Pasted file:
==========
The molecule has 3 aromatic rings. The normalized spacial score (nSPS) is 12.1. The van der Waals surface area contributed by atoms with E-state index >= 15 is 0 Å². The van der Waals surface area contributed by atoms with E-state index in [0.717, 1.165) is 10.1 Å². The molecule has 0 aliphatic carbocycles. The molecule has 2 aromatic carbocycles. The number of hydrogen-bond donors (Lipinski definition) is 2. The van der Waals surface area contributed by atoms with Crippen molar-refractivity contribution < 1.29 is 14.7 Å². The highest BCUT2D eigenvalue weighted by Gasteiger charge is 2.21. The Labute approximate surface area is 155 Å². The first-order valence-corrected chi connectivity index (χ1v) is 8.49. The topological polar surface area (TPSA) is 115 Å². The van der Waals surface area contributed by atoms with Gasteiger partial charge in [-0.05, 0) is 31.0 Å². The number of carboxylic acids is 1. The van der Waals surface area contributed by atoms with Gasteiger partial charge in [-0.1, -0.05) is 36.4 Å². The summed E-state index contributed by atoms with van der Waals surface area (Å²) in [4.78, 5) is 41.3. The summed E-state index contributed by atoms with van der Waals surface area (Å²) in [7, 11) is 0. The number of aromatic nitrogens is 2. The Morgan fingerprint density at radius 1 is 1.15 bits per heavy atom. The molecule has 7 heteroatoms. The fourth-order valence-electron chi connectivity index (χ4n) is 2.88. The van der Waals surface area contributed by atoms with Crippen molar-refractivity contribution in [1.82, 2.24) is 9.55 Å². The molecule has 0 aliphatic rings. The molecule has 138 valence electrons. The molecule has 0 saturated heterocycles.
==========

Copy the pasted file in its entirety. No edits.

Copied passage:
The molecule has 3 aromatic rings. The normalized spacial score (nSPS) is 12.1. The van der Waals surface area contributed by atoms with E-state index >= 15 is 0 Å². The van der Waals surface area contributed by atoms with E-state index in [0.717, 1.165) is 10.1 Å². The molecule has 0 aliphatic carbocycles. The molecule has 2 aromatic carbocycles. The number of hydrogen-bond donors (Lipinski definition) is 2. The van der Waals surface area contributed by atoms with Crippen molar-refractivity contribution < 1.29 is 14.7 Å². The highest BCUT2D eigenvalue weighted by Gasteiger charge is 2.21. The Labute approximate surface area is 155 Å². The first-order valence-corrected chi connectivity index (χ1v) is 8.49. The topological polar surface area (TPSA) is 115 Å². The van der Waals surface area contributed by atoms with Gasteiger partial charge in [-0.05, 0) is 31.0 Å². The number of carboxylic acids is 1. The van der Waals surface area contributed by atoms with Gasteiger partial charge in [-0.1, -0.05) is 36.4 Å². The summed E-state index contributed by atoms with van der Waals surface area (Å²) in [4.78, 5) is 41.3. The summed E-state index contributed by atoms with van der Waals surface area (Å²) in [7, 11) is 0. The number of aromatic nitrogens is 2. The Morgan fingerprint density at radius 1 is 1.15 bits per heavy atom. The molecule has 7 heteroatoms. The fourth-order valence-electron chi connectivity index (χ4n) is 2.88. The van der Waals surface area contributed by atoms with Crippen molar-refractivity contribution in [1.82, 2.24) is 9.55 Å². The molecule has 0 aliphatic rings. The molecule has 138 valence electrons. The molecule has 0 saturated heterocycles.